Short History of Kilwaughter
Good Afternoon Brethren, and welcome along to this Stated Meeting of Kilwaughter Lodge 762 Irish Constitution. I’ve been asked to give you all a brief overview on the history of Irish Freemasonry in general and Kilwaughter Lodge in particular. So I hope that you are all sitting comfortably, as this might take some time.
There has been a tradition of Masonic activities in Ireland from the days of The Gobhan Saor (The Free Smith), the man who is said to have designed and built the great sun temple at New Grange in 5000BC. This was the earliest stone building in the world, predating Stonehenge by some 500 years and the pyramids of Egypt by 1000 years. Sadly, in the great scheme of things, few Irish people realise the importance of this building, which survives to the present day, and still functions as a Sun Temple, allowing the first rays of the Winter Solstice Sun to strike the Altar, located some sixty feet inside and towards the centre of the building, by means of a well designed light box, that works as well now, as it did some 7000 years ago. Not a bad bit of work by the first Irish Freemason. And, if you have never been to New Grange, then I would highly recommend that you go down on the 21st December and see the true meaning of the phrase “ Let there be Light, and there was Light” Anyone interested in learning more on this subject should read Bro Chris Mcclintock’s excellent book “The Craft and the Cross”, readily available from his web-site : www.thecraftandthecross.com.
In the intervening years we have found tantalising records, on the activities of Irish Masons, the extensive use of the 90 degree right angle ( The Mason’s Square ) in connection with the activities of St Columba, the suggestions that Irish Round Towers, were built by members of the Celtic Church to be closer to Light, the illustrations in The Book of Kells, the Book of Durrow and the Book of Lindesfarne. Even later, in the 16th century we have the intriguing Baal’s Bridge Square, an old square discovered in the North East corner of the foundations of the Baal’s Bridge, in Limerick.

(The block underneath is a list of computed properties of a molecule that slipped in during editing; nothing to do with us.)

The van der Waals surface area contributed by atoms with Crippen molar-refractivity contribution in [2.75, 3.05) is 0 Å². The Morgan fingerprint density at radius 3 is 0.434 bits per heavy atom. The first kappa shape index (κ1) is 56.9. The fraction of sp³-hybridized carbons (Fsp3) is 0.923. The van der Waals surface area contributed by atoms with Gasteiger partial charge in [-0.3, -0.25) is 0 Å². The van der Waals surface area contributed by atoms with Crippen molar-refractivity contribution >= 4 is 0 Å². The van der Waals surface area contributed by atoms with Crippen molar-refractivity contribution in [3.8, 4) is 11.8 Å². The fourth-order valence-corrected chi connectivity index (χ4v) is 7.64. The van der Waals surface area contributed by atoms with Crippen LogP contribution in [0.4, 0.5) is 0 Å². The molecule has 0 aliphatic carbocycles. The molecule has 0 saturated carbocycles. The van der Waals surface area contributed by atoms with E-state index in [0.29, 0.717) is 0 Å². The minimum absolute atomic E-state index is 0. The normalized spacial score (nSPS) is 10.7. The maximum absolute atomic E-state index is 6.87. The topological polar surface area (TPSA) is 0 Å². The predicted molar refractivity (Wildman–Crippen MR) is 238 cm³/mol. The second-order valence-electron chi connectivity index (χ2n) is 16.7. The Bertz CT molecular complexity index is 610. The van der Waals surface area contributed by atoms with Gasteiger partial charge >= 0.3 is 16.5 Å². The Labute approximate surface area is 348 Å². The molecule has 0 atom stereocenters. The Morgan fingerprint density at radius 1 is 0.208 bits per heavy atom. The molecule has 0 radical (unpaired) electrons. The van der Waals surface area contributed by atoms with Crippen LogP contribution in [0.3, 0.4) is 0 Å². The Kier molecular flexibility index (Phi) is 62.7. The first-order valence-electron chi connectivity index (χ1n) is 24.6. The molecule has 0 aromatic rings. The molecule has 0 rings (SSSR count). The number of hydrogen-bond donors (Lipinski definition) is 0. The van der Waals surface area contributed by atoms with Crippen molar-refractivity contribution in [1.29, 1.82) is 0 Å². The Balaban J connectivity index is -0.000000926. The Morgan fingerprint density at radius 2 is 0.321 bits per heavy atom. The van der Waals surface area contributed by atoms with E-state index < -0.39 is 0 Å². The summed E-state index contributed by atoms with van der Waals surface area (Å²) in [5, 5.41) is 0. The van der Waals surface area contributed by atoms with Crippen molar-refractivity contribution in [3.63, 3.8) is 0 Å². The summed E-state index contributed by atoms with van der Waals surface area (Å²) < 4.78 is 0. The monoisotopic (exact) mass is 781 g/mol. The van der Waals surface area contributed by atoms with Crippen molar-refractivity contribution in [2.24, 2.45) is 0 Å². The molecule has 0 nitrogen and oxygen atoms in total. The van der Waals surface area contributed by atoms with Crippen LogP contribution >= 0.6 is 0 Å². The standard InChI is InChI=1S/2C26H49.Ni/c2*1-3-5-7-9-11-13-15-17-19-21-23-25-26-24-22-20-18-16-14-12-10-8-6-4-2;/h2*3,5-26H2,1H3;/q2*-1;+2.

This ancient artefact bears the date 1507 and the legend “ * I will strive to live * with love and care * upon the level* by the square. *” Then we have the St Nicholas Chair, preserved in the church at Carrickfergus, this is an old bog oak chair bearing the date 1685 and on the back are clear carvings of the Compasses and Square in the Master Mason position and the figure of Hibernia.
Now we come to the formation of The Grand Lodge of Ireland in the year 1725. As most of you know, there were other Grand Lodges in existence before Ireland such as The Grand Lodge of York and The Grand Lodge of Westminster, but the Irish Grand Lodge can claim to be the oldest continuously working Grand Lodge in the World, predating our sister Constitution in Scotland by a mere 11 years and the United Grand Lodge of England by 88 years.
Royal Larne Lodge No 615.
The first warrant to be issued to Larne is dated 1783 but there is some evidence that irregular or clandestine masons were active before and even after, that date. The warrant of 1783 was issued to Lodge No. 615, which when constituted had only ten members, but in less than twenty years its membership had increased to eighty. The first Worshipful Master would appear to have been Randal McDonnell, Viscount Dunluce, who later became the Earl of Antrim. The Lodge owes its foundation to Randal the 6th Earl of Antrim, Grand Master of Ireland, 1770 to 1780. In 1783, he went on to serve as Grand Master of the Ancients, an office he would actively hold until 1790, working alongside Lawrence Dermott, his Deputy Grand Master.
Viscount Dunluce appears to have been the first Master of Royal Larne and was responsible for the prefix Royal. He presented the Lodge with its first collar Jewels, some of which are still said to exist. The Earl also presented cap badges to the Royal Larne Volunteers a Corp, one of a number of units formed to provide a local defence force against the threat of attack by the French. You may be interested to learn that this was a real threat, as the Town of Carrickfergus was briefly captured, the castle occupied and the local Masonic Lodge ransacked by the French privateer Thurot and the Whiteabbey Fort was shelled from the sea by the American privateer John Paul Jones.
Kilwaughter Lodge No 976.
It was the start of the 19th century when we first hear mention of the townland of Kilwaughter. On the 5th December 1805, the Grand Lodge of Ireland issued Warrant 976 to Brothers Robert McNinch, Samuel McNinch and William Humphreys to hold a Lodge in the townland of Kilwaughter near Larne, Co. Antrim. Now I don’t know if there are any links or not, but the Grand Lodge Minute Book for this period of our history is missing. Some blame the ubiquitous Alexander Seton, a past assistant Grand Secretary from the Grand Lodge of Ireland who stole the Grand Lodge seal and a hackney coach of our records in 1805, when he tried to form a breakaway Grand Lodge known as The Grand East of Ulster. This was a body that never took off and Seton was ultimately dragged through the courts by none other than Wor Bro Daniel O’Connell, past Master of a Dublin Lodge, expert ritualist and barrister to Grand Lodge. Although O’Connell won his case, our missing paperwork was never returned.